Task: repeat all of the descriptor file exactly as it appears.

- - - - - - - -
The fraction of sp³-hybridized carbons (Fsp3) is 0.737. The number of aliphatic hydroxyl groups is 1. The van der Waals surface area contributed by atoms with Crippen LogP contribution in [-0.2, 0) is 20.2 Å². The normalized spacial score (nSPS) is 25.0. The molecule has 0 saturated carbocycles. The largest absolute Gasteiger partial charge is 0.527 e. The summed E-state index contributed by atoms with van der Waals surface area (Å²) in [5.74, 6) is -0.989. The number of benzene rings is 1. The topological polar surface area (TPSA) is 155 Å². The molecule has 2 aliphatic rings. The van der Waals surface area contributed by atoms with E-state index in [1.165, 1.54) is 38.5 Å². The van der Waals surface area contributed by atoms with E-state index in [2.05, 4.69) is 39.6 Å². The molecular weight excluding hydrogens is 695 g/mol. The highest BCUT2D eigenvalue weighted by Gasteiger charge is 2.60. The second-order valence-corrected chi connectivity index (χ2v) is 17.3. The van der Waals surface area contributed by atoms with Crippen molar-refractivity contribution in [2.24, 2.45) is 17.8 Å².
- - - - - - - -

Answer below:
The fraction of sp³-hybridized carbons (Fsp3) is 0.737. The number of aliphatic hydroxyl groups is 1. The van der Waals surface area contributed by atoms with Crippen LogP contribution in [-0.2, 0) is 20.2 Å². The normalized spacial score (nSPS) is 25.0. The molecule has 0 saturated carbocycles. The largest absolute Gasteiger partial charge is 0.527 e. The summed E-state index contributed by atoms with van der Waals surface area (Å²) in [5.74, 6) is -0.989. The number of benzene rings is 1. The topological polar surface area (TPSA) is 155 Å². The molecule has 2 aliphatic rings. The van der Waals surface area contributed by atoms with E-state index in [1.165, 1.54) is 38.5 Å². The van der Waals surface area contributed by atoms with E-state index in [2.05, 4.69) is 39.6 Å². The molecular weight excluding hydrogens is 695 g/mol. The highest BCUT2D eigenvalue weighted by Gasteiger charge is 2.60. The second-order valence-corrected chi connectivity index (χ2v) is 17.3. The van der Waals surface area contributed by atoms with Crippen molar-refractivity contribution in [2.24, 2.45) is 17.8 Å².